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Minestrone
This recipe is a marvelous, densely flavored version of the classic

Ingredients:
1/4 cup olive oil
2 large yellow onions, cut into slivers (about 2 cups)
1 teaspoon sugar
2 medium carrots, peeled and diced (about 3/4 cup)
2 stalks celery, diced (about 3/4 cup)
2 large red-skinned potatoes, peeled and diced (about 2 cups)
1/3 pound green beans, trimmed and diced (about 1 1/2 cups)
2 small zucchini, diced (about 1 3/4 cups)
2 cups finely shredded green cabbage
2 cups canned, crushed tomatoes
2 cups beef broth
2 cups water
2 teaspoons chopped fresh rosemary
1 teaspoon chopped fresh thyme
1 teaspoon chopped fresh basil
1 tablespoon kosher salt, or to taste
1 teaspoon ground black pepper
1 cup dried beans, such as cannellini, soaked and cooked according to package directions (about 2 cups cooked)
1/2 cup short, dried pasta, such as ditalini or elbow macaroni
1/2 cup coarsely grated Parmigiano-Reggiano for garnish
3 tablespoons finely shredded basil leaves for garnish

Directions:
1. Heat olive oil over moderate heat in large saucepan. Add onions and sugar, stir well, and cover. Cook, stirring occasionally, for about 20 minutes, or until onions are wilted and light golden. Uncover and cook for another 20 to 25 minutes, or until onions are brown and well caramelized. (Watch carefully, so the onions don't burn.)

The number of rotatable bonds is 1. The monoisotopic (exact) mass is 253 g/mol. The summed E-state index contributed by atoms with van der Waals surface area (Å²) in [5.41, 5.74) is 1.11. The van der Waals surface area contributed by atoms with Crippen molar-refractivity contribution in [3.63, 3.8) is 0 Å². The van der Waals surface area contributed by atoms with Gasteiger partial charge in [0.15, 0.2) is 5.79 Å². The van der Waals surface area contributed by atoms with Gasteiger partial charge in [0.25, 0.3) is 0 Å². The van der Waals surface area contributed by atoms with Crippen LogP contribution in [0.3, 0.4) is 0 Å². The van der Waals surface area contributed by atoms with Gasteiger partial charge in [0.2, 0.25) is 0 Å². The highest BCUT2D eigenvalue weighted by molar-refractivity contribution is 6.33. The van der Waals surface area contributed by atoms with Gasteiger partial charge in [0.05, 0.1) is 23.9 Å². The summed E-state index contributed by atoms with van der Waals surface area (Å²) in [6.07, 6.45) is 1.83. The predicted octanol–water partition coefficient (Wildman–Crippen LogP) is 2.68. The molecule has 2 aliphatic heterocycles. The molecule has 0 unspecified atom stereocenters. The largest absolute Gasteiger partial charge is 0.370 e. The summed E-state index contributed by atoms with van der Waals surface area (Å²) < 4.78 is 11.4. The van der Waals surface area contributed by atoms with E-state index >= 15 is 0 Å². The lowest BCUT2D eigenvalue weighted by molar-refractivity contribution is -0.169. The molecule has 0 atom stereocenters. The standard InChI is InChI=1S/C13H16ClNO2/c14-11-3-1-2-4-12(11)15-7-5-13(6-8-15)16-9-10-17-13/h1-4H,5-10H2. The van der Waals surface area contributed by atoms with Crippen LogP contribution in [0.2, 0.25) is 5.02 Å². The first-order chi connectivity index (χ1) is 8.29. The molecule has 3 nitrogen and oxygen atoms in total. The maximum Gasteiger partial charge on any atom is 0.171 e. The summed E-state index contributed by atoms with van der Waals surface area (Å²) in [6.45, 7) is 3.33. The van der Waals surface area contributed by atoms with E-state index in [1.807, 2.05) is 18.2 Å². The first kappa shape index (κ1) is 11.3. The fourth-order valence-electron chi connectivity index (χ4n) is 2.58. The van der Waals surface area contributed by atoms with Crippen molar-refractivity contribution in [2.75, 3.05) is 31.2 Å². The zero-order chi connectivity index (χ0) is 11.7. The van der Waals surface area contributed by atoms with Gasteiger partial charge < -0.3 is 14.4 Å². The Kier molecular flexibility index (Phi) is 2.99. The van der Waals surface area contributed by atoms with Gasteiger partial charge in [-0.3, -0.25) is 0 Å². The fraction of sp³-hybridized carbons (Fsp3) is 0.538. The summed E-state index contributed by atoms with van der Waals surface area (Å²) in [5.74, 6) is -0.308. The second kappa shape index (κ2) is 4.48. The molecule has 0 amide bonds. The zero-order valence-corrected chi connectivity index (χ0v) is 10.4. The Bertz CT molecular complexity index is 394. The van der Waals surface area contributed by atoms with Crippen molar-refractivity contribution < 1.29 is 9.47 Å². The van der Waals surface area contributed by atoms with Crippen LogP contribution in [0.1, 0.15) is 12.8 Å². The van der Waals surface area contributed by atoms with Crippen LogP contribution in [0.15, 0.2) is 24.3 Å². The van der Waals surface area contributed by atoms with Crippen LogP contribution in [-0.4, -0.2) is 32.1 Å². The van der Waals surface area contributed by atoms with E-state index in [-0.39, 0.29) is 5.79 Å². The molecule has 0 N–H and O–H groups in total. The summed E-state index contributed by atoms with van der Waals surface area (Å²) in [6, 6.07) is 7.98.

2. Add carrots, celery, potatoes, and green beans, and cook for 10 minutes, or until vegetables soften slightly. Add zucchini and cabbage, and cook for 10 minutes. Add crushed tomatoes, beef broth, water, herbs, salt, and pepper. Stir well and bring to a boil. Turn down heat to low, cover, and simmer gently for 2 hours. Add cannellini beans, and cook mixture for another 30 minutes.
3. When ready to serve, cook the pasta in at least 2 quarts of boiling, salted water until al dente. Drain. Add pasta to pan. Adjust seasoning. Ladle into warmed soup bowls, and garnish each serving with about 1 tablespoon of Parmigiano-Reggiano and some shredded basil leaves.

The Ligurians claim minestrone as their own, but most regions of Italy make a thick, hearty vegetable soup called minestrone. Usually, it contains some kind of bean (borlotti are popular in Liguria, cannellini in other regions), some kind of dried pasta, and greens of some kind or multiple kinds. This minestrone trio is also the basic structure of Italian-American minestrone, which almost always includes cabbage as part of the greens. The following recipe is a marvelous, densely flavored version, with no particular regional affiliation. It's even better if you cook it one day, refrigerate it overnight, then serve it the next day. The Ligurians, of course, would top it with pesto. By the way, it's not uncommon in Italy, particularly in summer, to serve minestrone at room temperature. Serves 8